Questions concerning life on Mars have driven intensive studies of the Red Planet for decades, including focused investigation of possible organic molecules in recent Mars exploration. NASA’s Mars Science Laboratory, Curiosity, reported various organic materials including sulfur and/or chlorinebearing hydrocarbons from roughly 3.5-billion-year-old mudstones in Gale Crater. Chlorine-bearing methane was also found from an earlier exploration by the Viking landers, which was considered to be of Martian origin. These previous investigations suggested the existence of organic matter in the near-surface system on Mars. However, little is known about the origin, distribution, preservation, and evolution of such organics, as well as their possible relationship with Martian biological activity. Along with robotic exploration, complementary knowledge has been obtained from detailed geochemical investigations of Martian meteorites (meteorites believed to have derived from the Martian surface). Allan Hills 84001, a unique early/middle Noachian (the Noachian Period on Mars is considered to have lasted from about 4100 to 3900 million years ago, coincident with the Late Heavy Bombardment) igneous rock, contains fine-grained assemblages of secondary carbonate minerals. Previous studies reported the presence of organic carbon components in Allan Hills Meteorite carbonates, which are either Martian or terrestrial contaminants. Because Allan Hills Meteorite carbonates are considered to have precipitated via a low-temperature aqueous alteration at 4.04–3.90 billion years ago in a Martian near-surface environment, their organic records, if any, should reflect the geochemical conditions at Noachian Mars. In situ study of their chemical speciation, including nitrogen, hydrogen, oxygen, and sulphur, will help further understanding of this environment.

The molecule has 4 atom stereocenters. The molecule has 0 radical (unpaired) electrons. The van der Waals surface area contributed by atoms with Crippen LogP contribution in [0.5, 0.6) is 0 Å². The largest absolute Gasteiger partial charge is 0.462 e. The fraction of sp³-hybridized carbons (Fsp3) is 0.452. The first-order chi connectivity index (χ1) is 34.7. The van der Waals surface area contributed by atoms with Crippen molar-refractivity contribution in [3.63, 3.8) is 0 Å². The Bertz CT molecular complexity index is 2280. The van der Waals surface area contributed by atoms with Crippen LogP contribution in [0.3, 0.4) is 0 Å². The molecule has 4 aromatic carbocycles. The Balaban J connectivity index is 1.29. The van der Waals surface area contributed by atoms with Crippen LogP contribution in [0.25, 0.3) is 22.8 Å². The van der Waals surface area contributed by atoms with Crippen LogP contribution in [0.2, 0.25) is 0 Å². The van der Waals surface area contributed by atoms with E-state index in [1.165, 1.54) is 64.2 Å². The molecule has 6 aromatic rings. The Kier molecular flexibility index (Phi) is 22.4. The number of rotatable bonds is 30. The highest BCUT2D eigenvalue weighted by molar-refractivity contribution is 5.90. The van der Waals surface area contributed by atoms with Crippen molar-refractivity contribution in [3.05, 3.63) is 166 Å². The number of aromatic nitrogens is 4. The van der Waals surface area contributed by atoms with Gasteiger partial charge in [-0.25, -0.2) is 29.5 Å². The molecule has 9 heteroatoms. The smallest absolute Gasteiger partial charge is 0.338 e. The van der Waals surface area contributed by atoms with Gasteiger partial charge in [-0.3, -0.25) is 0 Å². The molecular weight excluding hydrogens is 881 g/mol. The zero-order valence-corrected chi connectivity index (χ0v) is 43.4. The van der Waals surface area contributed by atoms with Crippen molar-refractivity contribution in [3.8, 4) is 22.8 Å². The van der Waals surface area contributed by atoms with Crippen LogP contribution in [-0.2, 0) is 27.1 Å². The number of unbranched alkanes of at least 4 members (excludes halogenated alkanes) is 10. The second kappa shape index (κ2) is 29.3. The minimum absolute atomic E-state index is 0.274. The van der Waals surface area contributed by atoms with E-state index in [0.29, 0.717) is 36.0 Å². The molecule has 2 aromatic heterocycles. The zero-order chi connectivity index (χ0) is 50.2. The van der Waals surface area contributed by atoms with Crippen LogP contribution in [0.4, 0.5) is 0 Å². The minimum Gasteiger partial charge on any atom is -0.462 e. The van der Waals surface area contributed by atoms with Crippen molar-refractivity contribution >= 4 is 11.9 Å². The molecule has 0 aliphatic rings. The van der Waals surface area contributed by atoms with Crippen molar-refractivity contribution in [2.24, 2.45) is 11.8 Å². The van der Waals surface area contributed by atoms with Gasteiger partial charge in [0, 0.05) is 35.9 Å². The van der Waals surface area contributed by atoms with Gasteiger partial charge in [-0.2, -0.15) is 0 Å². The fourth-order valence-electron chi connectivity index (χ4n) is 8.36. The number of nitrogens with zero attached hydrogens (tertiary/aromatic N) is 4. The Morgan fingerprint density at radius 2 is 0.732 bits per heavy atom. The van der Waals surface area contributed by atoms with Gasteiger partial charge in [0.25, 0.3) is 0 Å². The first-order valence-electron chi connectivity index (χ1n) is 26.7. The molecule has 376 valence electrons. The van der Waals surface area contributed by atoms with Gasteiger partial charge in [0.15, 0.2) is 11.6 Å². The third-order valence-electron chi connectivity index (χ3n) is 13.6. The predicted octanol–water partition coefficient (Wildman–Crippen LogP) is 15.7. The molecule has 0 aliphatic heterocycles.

In a paper published in the journal Nature Communications on 24 April 2020, Mizuho Koike of the Department of Solar System Sciences at the Japan Aerospace Exploration Agency, Ryoichi Nakada of the Kochi Institute for Core Sample Research at the Japan Agency for Marine-Earth Science and Technology, Iori Kajitani, also of the Department of Solar System Sciences at the Japan Aerospace Exploration Agency, and of the Department of Earth and Planetary Science at the University of Tokyo, Tomohiro Usui, again of the Department of Solar System Sciences at the Japan Aerospace Exploration Agency, and of the Earth-Life Science Institute at the Tokyo Institute of Technology, Yusuke Tamenori of the Spectroscopy and Imaging Division at the Japan Synchrotron Radiation Research Institute, Haruna Sugahara, once again of the Department of Solar System Sciences at the Japan Aerospace Exploration Agency, and Atsuko Kobayashi, also of the Earth-Life Science Institute at the Tokyo Institute of Technology, and of the Division of Geological and Planetary Sciences at the California Institute of Technology, present the results of a study of nitrogen-bearing organic molecules from the Allan Hills Meteorite carbonates.